The Battle of the Sexes
Although half of Americans are female, women make up just 25% of Congress. In fact, women have been treated unfairly in America since day one – but what are the causes of that inequality and what are the effects?
The History of Birth Control
The invention of the Pill in 1967 revolutionised birth control everywhere. But US scientists Gregory Pincus and John Rock weren't the first people to experiment with contraception – civilisations around the world have been doing it for centuries.
Harvard Printing Press: The Founding Father's Secret Weapon
The Harvard Printing Press was the Internet of its day. The first of its kind in the US, it kickstarted the publishing industry and helped everyday Americans to stay informed.
The Negro League Baseball: Shattering Segregation
Like much of American in the early 19th century, sports were segregated. But with the newly established Negro Baseball League, African American baseball players overcame racial segregation to claim the national pastime as their own.
Bayard Rustin: Martin Luther King Jr's 'Out and Proud' Advisor
The March on Washington for Jobs and Freedom was the biggest protest America had ever seen. It culminated in Civil Rights leader Martin Luther King Jr’s iconic “I Have A Dream” speech. But the man who made it all possible, chief organiser Bayard Rustin, was almost written out of history not because he was black, but because he was gay.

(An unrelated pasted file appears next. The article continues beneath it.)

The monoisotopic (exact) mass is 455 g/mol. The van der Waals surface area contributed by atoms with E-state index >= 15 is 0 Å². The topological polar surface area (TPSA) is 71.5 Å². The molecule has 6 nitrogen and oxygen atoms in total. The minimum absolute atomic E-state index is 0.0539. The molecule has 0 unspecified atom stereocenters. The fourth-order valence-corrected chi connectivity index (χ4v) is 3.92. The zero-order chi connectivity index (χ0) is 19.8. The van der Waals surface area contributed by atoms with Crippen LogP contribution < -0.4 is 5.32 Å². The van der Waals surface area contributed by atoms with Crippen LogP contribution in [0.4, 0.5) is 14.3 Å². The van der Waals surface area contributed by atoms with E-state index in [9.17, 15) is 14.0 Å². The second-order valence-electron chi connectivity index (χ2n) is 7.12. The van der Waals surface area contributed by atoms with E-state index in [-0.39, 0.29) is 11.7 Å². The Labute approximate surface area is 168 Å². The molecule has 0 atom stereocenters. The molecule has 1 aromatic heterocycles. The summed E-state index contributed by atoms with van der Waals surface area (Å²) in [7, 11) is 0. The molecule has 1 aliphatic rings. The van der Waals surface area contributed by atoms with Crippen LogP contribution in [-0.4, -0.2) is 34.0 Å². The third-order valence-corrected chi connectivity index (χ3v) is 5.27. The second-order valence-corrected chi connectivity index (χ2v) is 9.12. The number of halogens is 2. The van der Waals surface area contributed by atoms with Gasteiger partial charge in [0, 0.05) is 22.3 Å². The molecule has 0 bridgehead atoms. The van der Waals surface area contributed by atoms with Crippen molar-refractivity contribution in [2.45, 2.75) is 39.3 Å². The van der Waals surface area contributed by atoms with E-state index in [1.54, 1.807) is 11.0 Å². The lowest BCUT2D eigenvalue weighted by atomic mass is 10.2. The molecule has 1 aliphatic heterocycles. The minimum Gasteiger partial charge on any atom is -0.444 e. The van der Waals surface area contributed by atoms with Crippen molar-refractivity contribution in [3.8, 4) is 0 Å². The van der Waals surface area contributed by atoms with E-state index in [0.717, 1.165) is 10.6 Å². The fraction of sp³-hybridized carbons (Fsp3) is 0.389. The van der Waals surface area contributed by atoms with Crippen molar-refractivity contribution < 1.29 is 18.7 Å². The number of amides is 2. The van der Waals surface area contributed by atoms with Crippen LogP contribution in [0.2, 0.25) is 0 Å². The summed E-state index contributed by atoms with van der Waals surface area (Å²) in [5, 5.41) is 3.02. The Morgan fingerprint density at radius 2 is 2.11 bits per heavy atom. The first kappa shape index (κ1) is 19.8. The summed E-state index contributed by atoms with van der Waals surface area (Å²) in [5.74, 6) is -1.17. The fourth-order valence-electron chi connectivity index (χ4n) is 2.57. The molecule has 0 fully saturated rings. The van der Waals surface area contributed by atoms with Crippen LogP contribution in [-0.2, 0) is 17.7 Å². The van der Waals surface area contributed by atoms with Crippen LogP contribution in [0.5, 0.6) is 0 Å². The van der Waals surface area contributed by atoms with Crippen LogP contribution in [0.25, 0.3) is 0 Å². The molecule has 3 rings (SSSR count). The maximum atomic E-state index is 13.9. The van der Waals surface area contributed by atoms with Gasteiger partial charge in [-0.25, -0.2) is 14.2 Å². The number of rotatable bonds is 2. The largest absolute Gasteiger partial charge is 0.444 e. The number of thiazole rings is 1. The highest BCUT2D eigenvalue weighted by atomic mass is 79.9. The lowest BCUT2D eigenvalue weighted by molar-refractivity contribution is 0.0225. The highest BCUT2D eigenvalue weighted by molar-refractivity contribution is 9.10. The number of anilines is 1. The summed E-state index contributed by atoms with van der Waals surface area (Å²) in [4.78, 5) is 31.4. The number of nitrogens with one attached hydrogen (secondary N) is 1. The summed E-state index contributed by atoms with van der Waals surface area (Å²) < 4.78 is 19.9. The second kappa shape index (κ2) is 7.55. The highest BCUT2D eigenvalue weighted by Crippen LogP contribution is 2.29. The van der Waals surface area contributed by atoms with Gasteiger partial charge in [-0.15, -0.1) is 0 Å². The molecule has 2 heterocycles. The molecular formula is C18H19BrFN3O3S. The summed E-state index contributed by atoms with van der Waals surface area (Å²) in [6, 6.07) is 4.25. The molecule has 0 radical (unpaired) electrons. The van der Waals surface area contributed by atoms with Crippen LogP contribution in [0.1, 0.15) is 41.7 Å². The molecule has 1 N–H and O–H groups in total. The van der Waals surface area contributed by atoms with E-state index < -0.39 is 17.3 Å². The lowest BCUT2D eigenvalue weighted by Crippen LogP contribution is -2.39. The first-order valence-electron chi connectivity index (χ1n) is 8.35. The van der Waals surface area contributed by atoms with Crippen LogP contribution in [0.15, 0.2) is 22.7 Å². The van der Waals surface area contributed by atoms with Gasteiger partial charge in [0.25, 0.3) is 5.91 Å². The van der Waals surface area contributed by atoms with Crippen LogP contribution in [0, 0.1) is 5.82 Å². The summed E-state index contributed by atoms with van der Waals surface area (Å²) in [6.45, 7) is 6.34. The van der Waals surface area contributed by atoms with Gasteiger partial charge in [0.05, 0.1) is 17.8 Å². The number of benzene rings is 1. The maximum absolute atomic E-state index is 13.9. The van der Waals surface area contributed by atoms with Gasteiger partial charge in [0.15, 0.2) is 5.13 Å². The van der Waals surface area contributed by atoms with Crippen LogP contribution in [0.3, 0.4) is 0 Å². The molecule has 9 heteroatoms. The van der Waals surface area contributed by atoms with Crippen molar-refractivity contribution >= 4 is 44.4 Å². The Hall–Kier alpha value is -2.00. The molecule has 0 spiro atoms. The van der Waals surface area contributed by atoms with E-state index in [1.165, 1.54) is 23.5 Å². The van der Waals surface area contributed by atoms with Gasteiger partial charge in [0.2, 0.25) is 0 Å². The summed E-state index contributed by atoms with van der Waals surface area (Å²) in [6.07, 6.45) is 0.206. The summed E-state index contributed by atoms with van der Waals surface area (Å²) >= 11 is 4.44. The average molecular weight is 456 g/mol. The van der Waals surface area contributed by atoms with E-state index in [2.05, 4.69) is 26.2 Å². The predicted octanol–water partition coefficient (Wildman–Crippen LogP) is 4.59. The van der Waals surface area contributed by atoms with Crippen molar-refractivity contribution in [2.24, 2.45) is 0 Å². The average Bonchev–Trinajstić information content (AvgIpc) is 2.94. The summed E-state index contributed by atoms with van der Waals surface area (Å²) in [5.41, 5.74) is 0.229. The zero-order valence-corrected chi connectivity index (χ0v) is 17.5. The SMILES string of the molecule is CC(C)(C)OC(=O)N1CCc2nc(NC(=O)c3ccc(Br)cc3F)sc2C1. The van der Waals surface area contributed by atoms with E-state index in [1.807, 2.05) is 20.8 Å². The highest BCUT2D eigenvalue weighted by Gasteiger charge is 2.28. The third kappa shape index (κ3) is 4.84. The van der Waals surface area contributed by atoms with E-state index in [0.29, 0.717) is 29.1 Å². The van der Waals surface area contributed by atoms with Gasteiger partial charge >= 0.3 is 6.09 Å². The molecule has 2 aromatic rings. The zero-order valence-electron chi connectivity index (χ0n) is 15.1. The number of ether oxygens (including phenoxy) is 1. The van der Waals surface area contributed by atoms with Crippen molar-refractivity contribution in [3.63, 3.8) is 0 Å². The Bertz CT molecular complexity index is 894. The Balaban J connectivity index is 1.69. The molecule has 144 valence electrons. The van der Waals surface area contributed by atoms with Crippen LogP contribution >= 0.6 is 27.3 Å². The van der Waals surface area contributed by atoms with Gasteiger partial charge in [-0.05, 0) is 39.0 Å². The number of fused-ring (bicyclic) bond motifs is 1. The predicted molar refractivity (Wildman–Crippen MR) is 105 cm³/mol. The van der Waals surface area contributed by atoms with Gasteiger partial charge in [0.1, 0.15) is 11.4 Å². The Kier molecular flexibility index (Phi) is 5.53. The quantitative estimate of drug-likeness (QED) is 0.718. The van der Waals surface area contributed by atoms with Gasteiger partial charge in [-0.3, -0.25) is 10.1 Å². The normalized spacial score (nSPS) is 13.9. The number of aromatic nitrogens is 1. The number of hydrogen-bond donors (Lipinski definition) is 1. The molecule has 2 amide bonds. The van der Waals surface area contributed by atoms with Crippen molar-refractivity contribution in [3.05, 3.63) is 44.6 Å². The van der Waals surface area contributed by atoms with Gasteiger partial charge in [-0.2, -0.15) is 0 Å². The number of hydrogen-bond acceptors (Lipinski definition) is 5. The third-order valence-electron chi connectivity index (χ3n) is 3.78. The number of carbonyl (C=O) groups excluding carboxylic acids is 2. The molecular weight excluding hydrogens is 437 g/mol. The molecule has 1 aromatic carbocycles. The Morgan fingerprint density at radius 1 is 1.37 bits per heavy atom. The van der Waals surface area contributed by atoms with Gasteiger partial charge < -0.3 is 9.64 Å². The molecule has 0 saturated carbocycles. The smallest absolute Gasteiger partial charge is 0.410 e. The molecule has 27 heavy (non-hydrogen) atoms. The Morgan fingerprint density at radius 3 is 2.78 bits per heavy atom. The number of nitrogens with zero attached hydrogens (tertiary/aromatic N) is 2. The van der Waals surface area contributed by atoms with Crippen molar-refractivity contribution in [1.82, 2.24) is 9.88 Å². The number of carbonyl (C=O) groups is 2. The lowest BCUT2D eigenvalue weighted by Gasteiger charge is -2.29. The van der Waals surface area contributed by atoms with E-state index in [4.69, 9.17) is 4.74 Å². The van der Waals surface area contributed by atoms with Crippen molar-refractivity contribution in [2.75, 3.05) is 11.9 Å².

Tennis for Two: America's First Video Game
It was pretty basic – but also revolutionary! Find out how American physicist William Higinbotham created Tennis For Two and discover its links to the mysterious Manhattan Project.
Betsy Ross Flag: The Flag that Made and Divided America
In 1777, The Betsy Ross Flag was adopted by the thirteen colonies fighting for freedom as the United States’ first official flag. But not everyone in America was free.
Hot Air Balloons: The Secret Civil War Weapon
Military Hot Air Balloons were pioneered during the American Civil War for both surveillance and reconnaissance.
The Turtle Submersible: The First Military Submarine
Designed in 1775, the Turtle Submersible was a military submarine that pushed the limits of engineering, in an attempt to defeat the formidable British Navy.
The Polygraph Machine: Detecting the Truth
In 1921, John Augustus Larson invented a machine to help detectives determine if someone was telling the truth - or lying. He called it - the Polygraph.
Spanish Flu Face Mask: A Century's Crusade Against a Pandemic
The Spanish Influenza was one of the deadliest pandemics in human history - and the first time it was mandated to wear a face mask in public in the United States.
The Salem Witch Trials: What Really Happened?
The Salem Witch trials are one of the most infamous episodes in US history, but what really happened in Salem?
Ball Culture of New York City
Ball Culture can be traced as far back as the 1860s in New York City, where LGBTQ+ people began to create safe spaces where they could express and celebrate their identities freely.
A Tale of Two Leaders